International AIDS Conference
International AIDS Conference
Source/Disclosures
Source:

Roberts ST, et al. Safety and preliminary effectiveness of the Tu’Washindi intervention to increase PrEP use among Kenyan adolescent girls and young women at risk of intimate partner violence: a pilot cluster-randomized controlled trial. Presented at: International AIDS Conference; July 6-10, 2020 (virtual meeting).

Disclosures: Roberts reports no relevant financial disclosures.
July 08, 2020
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Intervention promotes PrEP uptake, adherence in Kenyan adolescent girls and young women

Source/Disclosures
Source:

Roberts ST, et al. Safety and preliminary effectiveness of the Tu’Washindi intervention to increase PrEP use among Kenyan adolescent girls and young women at risk of intimate partner violence: a pilot cluster-randomized controlled trial. Presented at: International AIDS Conference; July 6-10, 2020 (virtual meeting).

Disclosures: Roberts reports no relevant financial disclosures.
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A three-pronged intervention promoted HIV pre-exposure prophylaxis (PrEP) uptake and adherence among adolescent girls and young women in Kenya who face significant barriers to care, researchers reported.

The Tu’Washindi intervention was conducted in Siaya County, Kenya, where intimate partner violence and gender inequity — two barriers to PrEP use — are prevalent, said Sarah T. Roberts, PhD, MPH, an investigator in the Women’s Global Health Imperative at RTI International, and colleagues.

According to Roberts and colleagues, adolescent girls and young women in sub-Saharan Africa are “a priority population for epidemic control” of HIV.

Sarah T. Roberts

“One reason for this is that young women face substantial relationship-related barriers to PrEP use, including intimate partner violence, fear of it, their lack of decision-making power and partner opposition,” Roberts told Healio.

Rolled out over 6 months, the intervention included an eight-session empowerment-based support club, a community sensitization event that was targeted to male partners, and a PrEP education event for couples. Eligible participants were aged between 17 and 24 years, did not have HIV and were either eligible for or already taking PrEP.

The 103 adolescent girls and young women enrolled in the study had a median age of 22 years, 95% had a primary partner, 32% were already taking PrEP and 44% reported intimate partner violence in the last 3 months. By the end of the 6-month intervention, 97% of the participants were retained in the study.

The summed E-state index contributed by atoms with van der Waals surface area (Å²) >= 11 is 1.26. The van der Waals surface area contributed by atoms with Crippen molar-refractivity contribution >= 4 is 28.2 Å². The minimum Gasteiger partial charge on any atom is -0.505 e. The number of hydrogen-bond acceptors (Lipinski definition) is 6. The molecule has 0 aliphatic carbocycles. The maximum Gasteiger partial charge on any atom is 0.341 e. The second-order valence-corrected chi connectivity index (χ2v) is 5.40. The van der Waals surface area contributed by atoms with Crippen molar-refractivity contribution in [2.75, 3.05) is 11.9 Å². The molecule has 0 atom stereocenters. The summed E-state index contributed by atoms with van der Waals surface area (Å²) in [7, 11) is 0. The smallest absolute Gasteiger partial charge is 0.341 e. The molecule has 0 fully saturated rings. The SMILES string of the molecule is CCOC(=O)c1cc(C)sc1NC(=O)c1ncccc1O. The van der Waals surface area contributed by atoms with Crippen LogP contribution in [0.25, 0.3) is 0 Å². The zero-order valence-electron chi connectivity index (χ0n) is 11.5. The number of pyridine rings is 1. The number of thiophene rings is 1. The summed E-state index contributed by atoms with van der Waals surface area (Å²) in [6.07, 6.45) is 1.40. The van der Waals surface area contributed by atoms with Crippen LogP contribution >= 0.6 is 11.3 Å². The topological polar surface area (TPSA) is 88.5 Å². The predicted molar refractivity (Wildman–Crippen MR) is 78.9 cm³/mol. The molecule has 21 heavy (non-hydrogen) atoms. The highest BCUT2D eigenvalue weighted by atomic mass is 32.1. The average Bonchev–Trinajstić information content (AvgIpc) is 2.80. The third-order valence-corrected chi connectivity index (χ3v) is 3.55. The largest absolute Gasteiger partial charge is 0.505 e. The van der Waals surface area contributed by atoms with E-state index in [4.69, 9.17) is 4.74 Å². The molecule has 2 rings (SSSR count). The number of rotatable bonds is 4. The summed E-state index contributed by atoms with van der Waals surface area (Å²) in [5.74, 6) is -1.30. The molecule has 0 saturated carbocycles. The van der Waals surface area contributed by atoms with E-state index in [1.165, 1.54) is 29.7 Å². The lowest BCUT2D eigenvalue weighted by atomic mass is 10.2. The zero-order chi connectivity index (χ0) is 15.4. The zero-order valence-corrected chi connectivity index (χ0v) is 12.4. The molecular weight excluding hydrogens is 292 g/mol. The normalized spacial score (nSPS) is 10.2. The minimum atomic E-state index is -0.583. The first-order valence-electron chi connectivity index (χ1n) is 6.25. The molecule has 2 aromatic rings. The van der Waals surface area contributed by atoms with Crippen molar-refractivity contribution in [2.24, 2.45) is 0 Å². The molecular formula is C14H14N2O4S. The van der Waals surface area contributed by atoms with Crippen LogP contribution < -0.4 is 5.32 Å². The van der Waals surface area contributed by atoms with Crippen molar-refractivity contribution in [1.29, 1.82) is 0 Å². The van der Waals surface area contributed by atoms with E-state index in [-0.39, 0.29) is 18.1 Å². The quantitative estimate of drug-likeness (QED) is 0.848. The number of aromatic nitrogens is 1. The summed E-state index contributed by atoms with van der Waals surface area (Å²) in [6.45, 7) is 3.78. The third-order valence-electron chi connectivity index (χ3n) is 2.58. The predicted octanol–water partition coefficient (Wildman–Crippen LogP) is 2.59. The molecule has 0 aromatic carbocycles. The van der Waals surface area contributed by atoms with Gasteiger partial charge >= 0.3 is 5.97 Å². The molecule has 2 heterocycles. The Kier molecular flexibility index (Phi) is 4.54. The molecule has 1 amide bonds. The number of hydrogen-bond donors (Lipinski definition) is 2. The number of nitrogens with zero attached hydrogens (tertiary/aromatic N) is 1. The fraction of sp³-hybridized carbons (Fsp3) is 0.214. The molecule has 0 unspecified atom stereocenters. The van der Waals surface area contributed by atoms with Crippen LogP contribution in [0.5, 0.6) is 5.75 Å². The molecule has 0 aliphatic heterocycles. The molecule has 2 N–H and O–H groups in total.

Compared with a control group, those in the intervention arm not already taking the medication were more likely to initiate PrEP, 52% vs. 24%; (adjusted RR = 2.28, 95% CI, 1.19-4.38). Those taking PrEP had a higher adherence, 25% vs. 13% (aRR = 1.86, 95% CI, 1.1-3.13).

Roberts and colleagues also reported a lower incidence of reported intimate partner violence in follow up (20%) and trends toward fewer intimate partner violence events and events resulting in injury.

“Our results showed that this approach appeared to be successful, at least in increasing uptake and adherence and potentially also reducing the rates of violence among participants,” Roberts said. “However, the rates of adherence that we observed were still quite low.”

Roberts noted that results from the early-stage pilot study would need to be confirmed in a larger study.

“If that study shows the same result and shows effectiveness, this intervention has the potential to expand PrEP uptake and adherence in this population, which again, is highly vulnerable to HIV and a real priority for ending the HIV epidemic.”

Roberts said it is essential to address relationship dynamics for young women when engaging them in discussion about HIV prevention.

“Directly providing male partners with information about PrEP and ensuring that they have information from a credible source to diffuse misconceptions and misunderstandings and stigma, and/or providing young women with the skills to engage their partners directly are both essential for facilitating successful PrEP use,” Roberts said.